New Zealand, a country that’s delivered more than its share of great guitar pop in the last 20-odd years — the Chills, the Clean, the Verlaines, the Bats, Split Enz, and Crowded House, to name a few — has done it again. The Phoenix Foundation, a six-piece from Wellington, deserves to be mentioned in the same breath as its illustrious countrymen. Unfortunately, that won’t get a band very far these days, especially in the United States, where most rock fans remain woefully ignorant of all New Zealanders who don’t have the surname Finn. In fact, it’s something of a miracle that Horsepower, the Phoenix Foundation’s 2003 debut full-length, made it to these shores at all. Although the band members applied to the New Zealand government for a grant to subsidize an international release, their application was denied. Undaunted, the band kept plugging away — the second album, Pegasus, came out last year and is still available only as an import — and eventually found a label to distribute Horsepower in the States.
It was definitely worth the wait. Though not always easy to describe (a friend and fellow fan says it’s like trying to hold water in your hands), the Phoenix Foundation’s music is exceptionally easy on the ears, a hypnotic, often melancholy brand of atmospheric alt-rock that combines beguiling vocal melodies with radiant guitars and eccentric production touches. Sometimes, as on the lazy, impossibly lovely opening track, “Sister Risk,” the band sounds a bit like a cross between the Go-Betweens and Yo La Tengo; sometimes, as on the shoegazer-glitch workout “Let Me Die a Woman,” it evokes Radiohead without stooping to any obvious Thom Yorke-isms. Other highlights, such as the gentle folk-rock hymns “The Swarm” and “Sally” and the delirious garage-pop organ dirge “Going Fishing,” are sufficient reason to spring for the follow-up, outrageous import price notwithstanding.
M. Ward is only 31, but he’s an old soul. Like his spiritual brethren Andrew Bird, Tom Waits, and Jolie Holland, he draws on a wealth of musical traditions — Appalachian folk, Delta blues, smoky jazz — to forge his own out-of-time Americana. His last album, Transistor Radio, celebrated the glory days of broadcasting (think crackly 45s), and last year he compiled and produced the John Fahey tribute I Am the Resurrection, a worthy homage to the visionary antiquarian. Although Post-War, Ward’s fifth album, taps similar sonic sources, it sounds a bit more collaborative than previous efforts, a bit less insular and idiosyncratic. Ward calls Post-War his “first band record,” and the supporting players, many of whom have been touring with him for the past year and a half, lend a sense of spontaneity that’s been largely absent from earlier efforts. Although Ward’s signature gifts — his virtuosic, Faheyesque fingerpicking and his drowsy, sweetly weathered tenor — are still in plain view, they’re not always the first things you notice.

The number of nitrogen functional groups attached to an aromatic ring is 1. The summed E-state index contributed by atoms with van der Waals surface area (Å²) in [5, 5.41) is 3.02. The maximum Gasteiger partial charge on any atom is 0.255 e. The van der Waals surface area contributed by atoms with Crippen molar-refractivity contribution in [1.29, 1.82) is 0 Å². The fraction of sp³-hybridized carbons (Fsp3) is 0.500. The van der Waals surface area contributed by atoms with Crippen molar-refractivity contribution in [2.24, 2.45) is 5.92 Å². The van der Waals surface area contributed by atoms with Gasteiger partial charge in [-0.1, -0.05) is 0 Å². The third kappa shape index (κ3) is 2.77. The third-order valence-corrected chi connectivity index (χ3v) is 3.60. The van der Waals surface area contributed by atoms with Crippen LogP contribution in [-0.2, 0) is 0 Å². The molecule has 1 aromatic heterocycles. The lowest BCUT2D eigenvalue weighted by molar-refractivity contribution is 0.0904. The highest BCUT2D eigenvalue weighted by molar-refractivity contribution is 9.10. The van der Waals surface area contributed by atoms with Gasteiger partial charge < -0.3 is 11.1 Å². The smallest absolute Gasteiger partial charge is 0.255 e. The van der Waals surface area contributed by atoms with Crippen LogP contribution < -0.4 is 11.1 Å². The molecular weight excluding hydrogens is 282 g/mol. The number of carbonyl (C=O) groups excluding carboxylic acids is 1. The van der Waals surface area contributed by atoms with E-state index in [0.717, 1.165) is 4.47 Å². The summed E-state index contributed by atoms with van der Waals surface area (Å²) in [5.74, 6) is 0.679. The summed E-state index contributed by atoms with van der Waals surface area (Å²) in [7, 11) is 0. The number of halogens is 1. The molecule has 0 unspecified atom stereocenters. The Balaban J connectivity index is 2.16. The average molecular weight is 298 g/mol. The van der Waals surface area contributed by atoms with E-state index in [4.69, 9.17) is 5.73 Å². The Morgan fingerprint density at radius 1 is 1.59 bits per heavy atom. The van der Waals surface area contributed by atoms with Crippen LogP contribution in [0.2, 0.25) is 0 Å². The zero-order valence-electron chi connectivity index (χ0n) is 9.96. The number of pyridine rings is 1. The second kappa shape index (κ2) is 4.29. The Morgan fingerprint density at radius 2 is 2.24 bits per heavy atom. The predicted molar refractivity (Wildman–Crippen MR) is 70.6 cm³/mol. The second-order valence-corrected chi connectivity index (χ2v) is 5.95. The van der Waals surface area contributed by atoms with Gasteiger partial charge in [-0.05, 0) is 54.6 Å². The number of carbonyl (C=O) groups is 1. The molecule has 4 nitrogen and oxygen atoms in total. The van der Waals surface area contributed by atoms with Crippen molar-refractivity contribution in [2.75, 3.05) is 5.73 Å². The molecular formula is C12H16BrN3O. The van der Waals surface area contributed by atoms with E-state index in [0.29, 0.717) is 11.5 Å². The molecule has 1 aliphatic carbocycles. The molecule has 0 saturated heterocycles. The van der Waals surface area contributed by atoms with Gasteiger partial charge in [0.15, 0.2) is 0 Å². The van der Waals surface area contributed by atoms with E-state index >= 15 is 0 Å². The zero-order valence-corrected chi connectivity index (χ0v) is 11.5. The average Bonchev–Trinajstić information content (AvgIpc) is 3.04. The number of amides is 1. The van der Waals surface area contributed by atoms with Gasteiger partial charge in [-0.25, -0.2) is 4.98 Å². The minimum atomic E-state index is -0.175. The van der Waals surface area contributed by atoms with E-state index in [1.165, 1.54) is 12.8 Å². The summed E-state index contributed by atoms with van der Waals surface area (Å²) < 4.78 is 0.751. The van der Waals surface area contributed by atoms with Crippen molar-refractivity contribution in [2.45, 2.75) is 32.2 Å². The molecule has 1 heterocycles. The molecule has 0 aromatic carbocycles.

“To Go Home,” a Daniel Johnston cover, features giddy, headlong drums by Rachel Blumberg (the Decemberists) and joyful unison singing by indie sweetheart Neko Case. With its dueling drummers and dreamy slide guitar, the instrumental “Neptune’s Net” is the missing link between Western swing and surf rock. Quieter tracks, such as the ambling love song “Eyes on the Prize,” the sleepy parlor ballad “Rollercoaster,” and the cascading folk tale “Chinese Translation,” are nicely balanced against more rollicking moments, from the distorted guitar that snakes through “Right in the Head” to the choogling swamp-boogie rhythms of “Requiem” and the tipsy singalong choruses of “Magic Trick.” The war may not be over yet (if it ever ends at all), but Post-War provides some much-needed preemptive festivity.